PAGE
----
Switzerland leads call to abolish death penalty

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Switzerland leads call to abolish death penalty
Swiss foreign minister Didier Burkhalter (Photo: British Foreign and Commonwealth Office).

Six countries joined forces on Wednesday to call for the "complete abolition" of the death penalty worldwide.


Launched at Switzerland's initiative on the 10th World Day against the Death Penalty, foreign minister Didier Burkhalter signed the appeal along with his counterparts from Germany, France, Liechtenstein, Austria and Italy.

"We intend to work together ... to ensure that the number of executions continues to decline, that judicial proceedings are made more transparent, and that further countries renounce the death penalty until this inhumane form of punishment has disappeared entirely," read the appeal, published in numerous European dailies.

More than 130 countries have abolished or put a moratorium on the death penalty but 50 nations continued to condone it, the statement said.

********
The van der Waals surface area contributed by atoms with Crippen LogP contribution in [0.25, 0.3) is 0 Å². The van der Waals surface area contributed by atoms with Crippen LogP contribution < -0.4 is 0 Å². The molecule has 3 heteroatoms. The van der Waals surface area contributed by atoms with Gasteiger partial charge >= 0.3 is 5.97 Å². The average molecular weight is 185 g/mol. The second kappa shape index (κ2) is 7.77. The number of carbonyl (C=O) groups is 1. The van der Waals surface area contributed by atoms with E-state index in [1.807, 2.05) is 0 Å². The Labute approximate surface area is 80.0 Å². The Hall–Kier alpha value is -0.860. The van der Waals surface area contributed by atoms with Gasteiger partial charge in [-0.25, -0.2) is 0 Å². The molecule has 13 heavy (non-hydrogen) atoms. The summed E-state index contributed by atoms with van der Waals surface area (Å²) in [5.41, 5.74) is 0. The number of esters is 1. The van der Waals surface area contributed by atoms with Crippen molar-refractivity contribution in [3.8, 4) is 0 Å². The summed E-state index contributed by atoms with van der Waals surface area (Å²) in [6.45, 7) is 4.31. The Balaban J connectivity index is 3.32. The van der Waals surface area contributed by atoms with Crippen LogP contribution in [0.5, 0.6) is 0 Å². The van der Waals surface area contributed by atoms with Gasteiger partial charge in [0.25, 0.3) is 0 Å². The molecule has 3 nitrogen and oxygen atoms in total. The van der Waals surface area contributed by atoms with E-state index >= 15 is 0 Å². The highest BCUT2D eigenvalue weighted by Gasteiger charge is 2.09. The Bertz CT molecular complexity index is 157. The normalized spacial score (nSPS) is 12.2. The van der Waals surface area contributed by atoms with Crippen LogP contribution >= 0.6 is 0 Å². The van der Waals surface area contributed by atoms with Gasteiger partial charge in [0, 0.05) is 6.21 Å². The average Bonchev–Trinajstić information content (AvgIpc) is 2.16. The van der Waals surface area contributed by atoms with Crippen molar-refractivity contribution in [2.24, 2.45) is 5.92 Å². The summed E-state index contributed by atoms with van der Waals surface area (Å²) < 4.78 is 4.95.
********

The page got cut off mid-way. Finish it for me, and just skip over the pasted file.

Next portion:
In a call to other nations to join the worldwide ban, the signatories described capital punishment as a practice "for which there can no longer be any justification in the 21st century.

"Killing in the name of justice is contrary to the fundamental values for which our countries stand," the appeal said, adding that in some cases "innocent people lose their lives."

In 2010, the UN General Assembly adopted, by 109 votes to 41, a third resolution on the moratorium on the death penalty.

This resolution -- coming after earlier proposals adopted in 2007 and 2008 -- was introduced by the six nations involved in Wednesday's appeal along with the European Union and numerous other countries around the world.

The UN General Assembly is to vote on the resolution again later this year to "secure an even greater majority in its favour," the signatories said.


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